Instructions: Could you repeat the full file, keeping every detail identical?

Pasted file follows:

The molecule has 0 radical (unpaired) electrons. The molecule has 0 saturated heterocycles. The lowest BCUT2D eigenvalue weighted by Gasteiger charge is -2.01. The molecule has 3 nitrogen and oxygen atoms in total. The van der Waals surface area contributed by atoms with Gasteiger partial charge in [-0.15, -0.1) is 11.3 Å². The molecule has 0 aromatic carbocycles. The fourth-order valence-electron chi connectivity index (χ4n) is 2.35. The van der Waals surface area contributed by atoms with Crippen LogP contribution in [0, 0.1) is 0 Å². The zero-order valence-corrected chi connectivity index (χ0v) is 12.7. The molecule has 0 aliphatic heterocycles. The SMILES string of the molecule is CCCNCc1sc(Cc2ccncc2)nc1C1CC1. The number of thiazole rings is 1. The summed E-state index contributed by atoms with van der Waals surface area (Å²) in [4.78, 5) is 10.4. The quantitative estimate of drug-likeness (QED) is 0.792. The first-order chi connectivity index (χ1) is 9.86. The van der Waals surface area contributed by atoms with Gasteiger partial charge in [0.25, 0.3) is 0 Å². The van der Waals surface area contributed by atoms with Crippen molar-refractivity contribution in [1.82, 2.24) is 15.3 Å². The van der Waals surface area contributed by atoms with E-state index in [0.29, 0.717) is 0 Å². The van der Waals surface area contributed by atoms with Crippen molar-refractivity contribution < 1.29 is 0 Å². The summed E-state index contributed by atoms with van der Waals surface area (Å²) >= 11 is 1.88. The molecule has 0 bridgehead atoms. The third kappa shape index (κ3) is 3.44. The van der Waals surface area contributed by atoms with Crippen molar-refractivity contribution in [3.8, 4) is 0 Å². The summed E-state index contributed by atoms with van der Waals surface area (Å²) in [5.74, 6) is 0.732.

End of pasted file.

The molecule has 0 radical (unpaired) electrons. The molecule has 0 saturated heterocycles. The lowest BCUT2D eigenvalue weighted by Gasteiger charge is -2.01. The molecule has 3 nitrogen and oxygen atoms in total. The van der Waals surface area contributed by atoms with Gasteiger partial charge in [-0.15, -0.1) is 11.3 Å². The molecule has 0 aromatic carbocycles. The fourth-order valence-electron chi connectivity index (χ4n) is 2.35. The van der Waals surface area contributed by atoms with Crippen LogP contribution in [0, 0.1) is 0 Å². The zero-order valence-corrected chi connectivity index (χ0v) is 12.7. The molecule has 0 aliphatic heterocycles. The SMILES string of the molecule is CCCNCc1sc(Cc2ccncc2)nc1C1CC1. The number of thiazole rings is 1. The summed E-state index contributed by atoms with van der Waals surface area (Å²) in [4.78, 5) is 10.4. The quantitative estimate of drug-likeness (QED) is 0.792. The first-order chi connectivity index (χ1) is 9.86. The van der Waals surface area contributed by atoms with Gasteiger partial charge in [0.25, 0.3) is 0 Å². The van der Waals surface area contributed by atoms with Crippen molar-refractivity contribution in [1.82, 2.24) is 15.3 Å². The van der Waals surface area contributed by atoms with E-state index in [0.29, 0.717) is 0 Å². The van der Waals surface area contributed by atoms with Crippen molar-refractivity contribution < 1.29 is 0 Å². The summed E-state index contributed by atoms with van der Waals surface area (Å²) >= 11 is 1.88. The molecule has 0 bridgehead atoms. The third kappa shape index (κ3) is 3.44. The van der Waals surface area contributed by atoms with Crippen molar-refractivity contribution in [3.8, 4) is 0 Å². The summed E-state index contributed by atoms with van der Waals surface area (Å²) in [5.74, 6) is 0.732.